Tuesday, November 18, 2008
Posted by Vikas Joshi
We showed this graphic for the first time at DevLearn 2008 Conference & Expo at the Fairmont San Jose. The conference theme was, in keeping with its Silicon Valley venue, learning in a Web 2.0 world.
The topic of the talk was “Fostering Interactivity in the Classroom, Self-paced eLearning and Informal Learning.”
Although the graphic shows interactivity driving three learning modalities, there are important differences in the way interactivity drives these . To explore the differences, we only need to understand what is unique in each modality.
In classroom learning, learners are addressed as a group, all at once. Thus, group dynamics plays an important role. Everyone needs to keep pace with each other and the instructor. This means synchronization is critical.
In e-Learning, each learner is addressed separately, and learns at his or her own pace. Here, the key is engagement. It is easy for learner to get distracted, and e-learning designers endeavor to prevent this. Also, the instructor is absent from the scene at the time of learning, so the instructional designer carries a greater weight on his/her shoulders at the time of designing.
In informal learning, social interaction is pivotal. Peer learning thrives on people talking to each other. However, their interaction needs a learning context. If there is no context, there’s no learning.
The rest of the talk explored how these important differences manifest themselves in each modality. In classrooms, interactivity takes the form of facilitated group activities. In e-learning you will see non-trivial human-computer interactions, now popularly known as interactivities. Informal learning thrives on embedded social interactions, which make online interaction happen in a learning context.
Thursday, February 28, 2008
Posted by Vikas Joshi
After spending two weeks in London and Paris, my interactions with elearning professionals have left me even more convinced about the need for embracing new technology to advance learning.
At the Olympia 2 Conference Center in London, the topic of my talk was “Unleash the Potential of Learning Interactions and Informal Learning.” The occasion was the Learning Technologies 2008 Conference.
Globally, eLearning occupies an increasing portion of the total learning delivered but still there are concerns about learner disengagement and non-completion. The root causes of learner boredom are traced to the lack of interactivity, learner isolation and content obsolescence. Some of the existing technology can address these concerns, but not in a scalable and economical way.
The audience participated well, and most of the discussion centered around two questions.
- How to leverage rapid interactivity technology to create high level learning interactions
- How to uncover the potential of social interactions as a tool for content enrichment using available technology
Next week, it was the Palais des Congrès in Paris where iLearning Forum 2008 met. Here, things were a bit different, because I don’t know French. Fortunately, the talk was fashioned as a joint presentation between myself in English and Peter Isackson of InterSmart Communication in French. Here our game plan was to:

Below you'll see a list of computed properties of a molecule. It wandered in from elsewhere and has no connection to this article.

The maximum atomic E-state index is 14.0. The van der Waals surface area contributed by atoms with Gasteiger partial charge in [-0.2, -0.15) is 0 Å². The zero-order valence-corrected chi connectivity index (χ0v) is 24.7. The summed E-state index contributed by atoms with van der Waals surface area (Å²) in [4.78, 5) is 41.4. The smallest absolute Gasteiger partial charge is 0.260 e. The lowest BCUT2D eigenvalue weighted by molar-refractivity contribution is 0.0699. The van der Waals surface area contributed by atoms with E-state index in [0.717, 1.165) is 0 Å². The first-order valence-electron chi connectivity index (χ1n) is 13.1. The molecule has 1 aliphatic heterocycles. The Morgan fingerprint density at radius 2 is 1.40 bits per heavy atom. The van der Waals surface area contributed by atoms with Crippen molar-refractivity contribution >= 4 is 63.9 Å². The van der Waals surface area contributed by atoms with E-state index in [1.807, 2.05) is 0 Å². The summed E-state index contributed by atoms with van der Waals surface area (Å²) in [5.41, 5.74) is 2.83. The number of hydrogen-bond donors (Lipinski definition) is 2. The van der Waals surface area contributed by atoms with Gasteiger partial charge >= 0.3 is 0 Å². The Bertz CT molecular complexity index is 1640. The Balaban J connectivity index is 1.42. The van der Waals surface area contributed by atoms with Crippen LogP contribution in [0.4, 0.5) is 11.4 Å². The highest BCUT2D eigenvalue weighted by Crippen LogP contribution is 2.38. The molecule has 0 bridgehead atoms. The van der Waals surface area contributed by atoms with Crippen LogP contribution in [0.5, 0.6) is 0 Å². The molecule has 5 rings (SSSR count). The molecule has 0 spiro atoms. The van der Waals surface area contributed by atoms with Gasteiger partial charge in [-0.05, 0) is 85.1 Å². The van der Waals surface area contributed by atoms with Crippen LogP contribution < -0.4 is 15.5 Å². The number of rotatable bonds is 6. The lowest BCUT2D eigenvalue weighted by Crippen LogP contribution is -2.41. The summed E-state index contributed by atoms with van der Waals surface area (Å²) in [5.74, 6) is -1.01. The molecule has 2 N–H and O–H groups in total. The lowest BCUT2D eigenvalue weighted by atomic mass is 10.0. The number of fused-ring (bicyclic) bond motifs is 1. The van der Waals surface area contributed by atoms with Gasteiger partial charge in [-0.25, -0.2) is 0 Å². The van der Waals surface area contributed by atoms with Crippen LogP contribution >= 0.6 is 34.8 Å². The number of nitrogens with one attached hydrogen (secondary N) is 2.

- Discuss some existing Web 2.0 techniques and tools for collaborative learning
- Uncover the value that informal learning could bring to self-paced online Learning.
- Introduce the concept of Contextual Informal Learning interactions for better learning outcomes with FlockPod
- Illustrate the potential of social interactions as a tool for content enrichment
People are increasingly using social networking tools on the internet to share ideas, information and opinions and to connect to one another. Similar Web2.0 inspired collaborative tools could really change the face of online Learning.
An oft-quoted study by CapitalWorks revealed that over 80% of learning on the job occurs through informal means. And yet ‘informal learning’ is one key ingredient missing from self-paced online learning as we know it today.
A question then is, how can Web 2.0 inspired social interactions be introduced in the context of online learning?
Blogs, wikis, podcasts, social bookmarks, forums and other technologies may lead to learning, but they alone are not sufficient in addressing this problem. Important questions remain unanswered: How to ensure that informal learning happens ‘in the context’ of self-paced online content? How to ensure that interactions follow a structure conducive to learning? Better yet, how to ensure that interactions lead to content enrichment?
For best learning outcomes social interactions must fulfill these conditions:
- Take place in the context of the presented course page
- Allow learners to contribute and voice opinions
- Provide educators the flexibility and control over interactions as well as content.
Social learning tools could have many applications such as collaborating on internal projects, threaded discussions on a topic, group assignments, peer support, hand-raising and debates, just to name some.
Dr Isackson and I addressed these issues and provided an illustration of the new exciting social interaction pod technology as a solution.